In Praise of Japanese Tenugui


Japanese culture has many little treasures in it, but having married into the culture for years, I thought wouldn’t be surprised anymore.  Then, I discovered the tenugui (手拭い).  Tenugui are ubiquitous Japanese cloths of a certain shape and material used for all kinds of tasks: as simple washrags, as wraps for gifts, scarves on a sunny day to keep the sweat off your brow, etc.  They are very light, easy to clean and dry, and come in a wide variety of colors, patterns, etc.  I had seen them before, but never really understood why Japanese people use them so much.

Tofugu has a great article on the history of tenugui, and why they’re easily to overlook yet very useful.  You may want to read that first before continuing.  😉

While I was in Japan with my family this summer, we stopped at the Kanawanu store in Tokyo (Daikanyama ward) and they had a huge selection of fine tenugui each for about ¥900-1200 ($8 to $11 in the US).  I picked up a nice wheat pattern one for autumn and a white-blue summer sky pattern.  However, the one I photographed featuring a plum-blossom (umé 梅) pattern above is my favorite.  I have fascination with plum-blossoms and their patron Sugawara no Michizane.  Kanawanu also included instructions (also available online) on how to wash them and different ways you can use them.  Kanno Japan’s site also features some good suggestions on how to use them.

For me, the primary usage for tenugui was to beat the heat.  Japan’s summers are hot and muggy, and you can’t avoid sweating all the time, even after you take a shower.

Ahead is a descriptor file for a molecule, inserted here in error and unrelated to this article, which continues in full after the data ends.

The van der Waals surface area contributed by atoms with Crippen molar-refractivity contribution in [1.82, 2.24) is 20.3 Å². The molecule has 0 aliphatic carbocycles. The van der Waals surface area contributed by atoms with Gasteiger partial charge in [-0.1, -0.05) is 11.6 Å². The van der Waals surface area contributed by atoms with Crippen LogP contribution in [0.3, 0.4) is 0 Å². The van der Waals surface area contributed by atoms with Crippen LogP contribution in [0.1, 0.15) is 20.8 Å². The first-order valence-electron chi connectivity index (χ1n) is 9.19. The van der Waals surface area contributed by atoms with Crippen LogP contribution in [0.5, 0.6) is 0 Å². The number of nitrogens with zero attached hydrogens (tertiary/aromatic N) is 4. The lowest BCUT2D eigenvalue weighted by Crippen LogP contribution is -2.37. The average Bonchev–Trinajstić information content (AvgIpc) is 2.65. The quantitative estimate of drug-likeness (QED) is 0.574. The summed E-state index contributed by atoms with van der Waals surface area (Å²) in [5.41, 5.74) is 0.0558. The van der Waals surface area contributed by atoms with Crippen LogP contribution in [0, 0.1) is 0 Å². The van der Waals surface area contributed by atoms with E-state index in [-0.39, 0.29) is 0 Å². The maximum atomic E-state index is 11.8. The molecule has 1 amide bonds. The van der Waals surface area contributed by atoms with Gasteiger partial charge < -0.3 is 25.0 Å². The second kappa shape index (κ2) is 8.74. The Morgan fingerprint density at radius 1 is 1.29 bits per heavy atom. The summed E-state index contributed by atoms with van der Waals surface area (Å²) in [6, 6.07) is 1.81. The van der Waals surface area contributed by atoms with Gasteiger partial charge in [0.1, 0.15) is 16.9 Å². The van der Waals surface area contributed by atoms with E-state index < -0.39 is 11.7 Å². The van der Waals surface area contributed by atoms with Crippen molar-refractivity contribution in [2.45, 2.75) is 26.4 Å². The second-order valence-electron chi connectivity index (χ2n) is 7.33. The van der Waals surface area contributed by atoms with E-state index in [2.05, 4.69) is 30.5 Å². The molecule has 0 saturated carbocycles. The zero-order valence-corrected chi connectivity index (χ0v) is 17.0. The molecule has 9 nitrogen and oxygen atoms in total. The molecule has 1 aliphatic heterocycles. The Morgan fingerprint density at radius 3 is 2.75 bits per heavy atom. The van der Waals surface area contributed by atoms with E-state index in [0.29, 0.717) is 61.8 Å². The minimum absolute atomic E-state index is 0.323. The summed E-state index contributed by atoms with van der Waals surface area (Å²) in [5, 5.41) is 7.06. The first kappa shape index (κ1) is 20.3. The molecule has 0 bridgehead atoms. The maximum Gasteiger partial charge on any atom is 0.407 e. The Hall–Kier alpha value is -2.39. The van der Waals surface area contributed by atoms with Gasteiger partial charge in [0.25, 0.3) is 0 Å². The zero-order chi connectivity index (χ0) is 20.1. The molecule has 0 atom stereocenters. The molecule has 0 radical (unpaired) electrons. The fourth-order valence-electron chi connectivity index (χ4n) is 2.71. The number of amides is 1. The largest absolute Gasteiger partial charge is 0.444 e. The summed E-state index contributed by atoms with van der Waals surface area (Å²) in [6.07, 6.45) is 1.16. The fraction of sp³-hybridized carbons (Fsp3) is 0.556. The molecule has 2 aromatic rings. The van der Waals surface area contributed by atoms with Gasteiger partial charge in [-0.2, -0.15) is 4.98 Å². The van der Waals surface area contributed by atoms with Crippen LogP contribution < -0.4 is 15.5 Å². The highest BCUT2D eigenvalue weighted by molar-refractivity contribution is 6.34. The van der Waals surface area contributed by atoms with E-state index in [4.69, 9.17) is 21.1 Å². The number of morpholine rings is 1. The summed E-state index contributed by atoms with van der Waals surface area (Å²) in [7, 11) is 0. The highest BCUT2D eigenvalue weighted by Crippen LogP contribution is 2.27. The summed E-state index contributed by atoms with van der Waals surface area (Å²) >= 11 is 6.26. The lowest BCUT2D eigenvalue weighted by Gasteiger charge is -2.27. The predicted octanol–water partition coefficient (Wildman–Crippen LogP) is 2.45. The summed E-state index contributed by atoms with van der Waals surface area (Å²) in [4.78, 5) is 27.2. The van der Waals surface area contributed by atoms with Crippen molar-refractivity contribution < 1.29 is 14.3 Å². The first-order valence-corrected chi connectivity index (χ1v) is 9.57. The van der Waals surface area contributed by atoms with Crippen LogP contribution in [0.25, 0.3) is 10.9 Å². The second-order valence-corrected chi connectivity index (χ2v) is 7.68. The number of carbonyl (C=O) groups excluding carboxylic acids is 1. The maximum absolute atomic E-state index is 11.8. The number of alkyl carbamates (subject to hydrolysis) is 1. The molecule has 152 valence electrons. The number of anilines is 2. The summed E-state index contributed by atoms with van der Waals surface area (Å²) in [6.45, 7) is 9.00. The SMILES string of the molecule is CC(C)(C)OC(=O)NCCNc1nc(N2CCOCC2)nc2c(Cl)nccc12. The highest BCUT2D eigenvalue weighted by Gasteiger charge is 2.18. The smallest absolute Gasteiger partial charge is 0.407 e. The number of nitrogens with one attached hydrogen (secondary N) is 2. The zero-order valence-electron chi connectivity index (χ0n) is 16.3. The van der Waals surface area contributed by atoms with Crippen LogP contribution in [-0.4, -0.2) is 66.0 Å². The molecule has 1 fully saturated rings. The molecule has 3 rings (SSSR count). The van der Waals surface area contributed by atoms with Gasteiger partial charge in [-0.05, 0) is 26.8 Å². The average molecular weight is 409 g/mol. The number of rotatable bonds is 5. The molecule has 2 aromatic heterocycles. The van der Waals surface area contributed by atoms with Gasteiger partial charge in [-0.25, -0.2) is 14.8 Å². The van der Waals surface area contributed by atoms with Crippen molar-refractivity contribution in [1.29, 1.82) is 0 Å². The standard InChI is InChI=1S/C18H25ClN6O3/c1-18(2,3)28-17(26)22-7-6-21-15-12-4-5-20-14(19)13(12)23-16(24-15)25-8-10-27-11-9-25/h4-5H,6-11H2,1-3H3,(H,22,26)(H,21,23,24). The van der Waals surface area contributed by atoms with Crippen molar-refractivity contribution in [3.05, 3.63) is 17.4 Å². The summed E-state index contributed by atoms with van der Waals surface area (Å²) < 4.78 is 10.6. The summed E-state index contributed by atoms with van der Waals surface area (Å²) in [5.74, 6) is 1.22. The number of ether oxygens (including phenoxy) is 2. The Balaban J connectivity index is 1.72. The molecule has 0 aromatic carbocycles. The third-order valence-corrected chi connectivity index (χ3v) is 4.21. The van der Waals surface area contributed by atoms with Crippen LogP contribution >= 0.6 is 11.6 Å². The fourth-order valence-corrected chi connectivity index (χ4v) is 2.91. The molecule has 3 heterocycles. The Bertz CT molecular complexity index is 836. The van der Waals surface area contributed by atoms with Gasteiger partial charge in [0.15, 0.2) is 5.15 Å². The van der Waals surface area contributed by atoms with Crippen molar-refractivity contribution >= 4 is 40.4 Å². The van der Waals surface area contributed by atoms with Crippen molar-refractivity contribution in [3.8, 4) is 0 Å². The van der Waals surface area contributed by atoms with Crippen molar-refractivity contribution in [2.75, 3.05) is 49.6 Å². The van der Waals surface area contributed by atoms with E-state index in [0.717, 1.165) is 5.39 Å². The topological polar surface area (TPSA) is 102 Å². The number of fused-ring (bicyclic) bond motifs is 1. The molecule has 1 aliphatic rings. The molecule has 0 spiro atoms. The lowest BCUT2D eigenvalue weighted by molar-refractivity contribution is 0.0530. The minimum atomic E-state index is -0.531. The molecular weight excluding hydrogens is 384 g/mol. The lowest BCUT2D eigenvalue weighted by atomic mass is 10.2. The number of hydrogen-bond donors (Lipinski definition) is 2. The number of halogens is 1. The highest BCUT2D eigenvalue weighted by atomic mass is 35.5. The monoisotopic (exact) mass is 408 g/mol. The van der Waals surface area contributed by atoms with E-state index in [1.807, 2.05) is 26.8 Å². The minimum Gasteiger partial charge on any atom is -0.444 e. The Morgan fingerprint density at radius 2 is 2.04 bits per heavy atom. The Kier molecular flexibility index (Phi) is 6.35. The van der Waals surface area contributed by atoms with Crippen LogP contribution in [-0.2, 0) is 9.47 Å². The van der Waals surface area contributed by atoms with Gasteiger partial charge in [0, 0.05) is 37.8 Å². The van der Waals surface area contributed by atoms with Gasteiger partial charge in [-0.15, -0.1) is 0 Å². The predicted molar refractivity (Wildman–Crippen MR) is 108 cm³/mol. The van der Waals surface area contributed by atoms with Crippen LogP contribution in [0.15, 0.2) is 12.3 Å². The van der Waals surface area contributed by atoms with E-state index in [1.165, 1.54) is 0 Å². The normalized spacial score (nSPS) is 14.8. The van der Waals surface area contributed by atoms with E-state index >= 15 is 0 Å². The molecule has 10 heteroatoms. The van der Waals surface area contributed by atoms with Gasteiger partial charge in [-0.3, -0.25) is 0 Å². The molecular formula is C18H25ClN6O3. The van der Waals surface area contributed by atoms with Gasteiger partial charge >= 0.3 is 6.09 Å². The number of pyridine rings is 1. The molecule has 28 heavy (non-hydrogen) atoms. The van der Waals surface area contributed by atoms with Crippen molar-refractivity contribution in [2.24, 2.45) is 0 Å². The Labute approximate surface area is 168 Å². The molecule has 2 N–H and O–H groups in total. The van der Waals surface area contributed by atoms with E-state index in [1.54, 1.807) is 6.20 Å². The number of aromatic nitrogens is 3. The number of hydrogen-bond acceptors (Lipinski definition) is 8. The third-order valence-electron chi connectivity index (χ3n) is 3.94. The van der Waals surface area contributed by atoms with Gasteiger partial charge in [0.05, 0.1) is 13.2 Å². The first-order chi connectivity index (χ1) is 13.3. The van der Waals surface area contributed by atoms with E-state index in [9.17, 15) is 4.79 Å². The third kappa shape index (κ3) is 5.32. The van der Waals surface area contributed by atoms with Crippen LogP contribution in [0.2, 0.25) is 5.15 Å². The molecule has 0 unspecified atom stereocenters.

It turns out, if you wrap a tenugui around your neck like a simple scarf, it really helps keep your shirt dry.¹  That may not seem like much, but it helped make the summers and lot more bearable.  Plus, it kept my neck from getting sunburned.

Back in the US, I have put my tenugui to good use as table cloths, washcloths, etc.

One thing to note, by the way: tenugui fray at the edges often.  *This is normal*.  To help them dry faster, tenugui traditionally aren’t seamed at the edges, so the fraying will occur with new tenugui, but then will eventually stop.  Also, another interesting note is that they get softer with use, which along with the lightly frayed ends, gives them a nice “worn” look and feel.  In other words, the more you use them, the better.

Washing is super easy: just wash in cold water in the sink and hang to dry.

Although my trip to Japan this year is over, I am already thinking ahead to my next tenugui purchase next year.  🙂

¹ Uniqlo’s Airism clothing also helped a bunch, and yes they do have stores overseas with sizes suitable to foreigners.

Published by Doug

🎵Toss a coin to your Buddhist-Philhellenic-D&D-playing-Japanese-studying-dad-joke-telling-Trekker, O Valley of Plentyyy!🎵He/him

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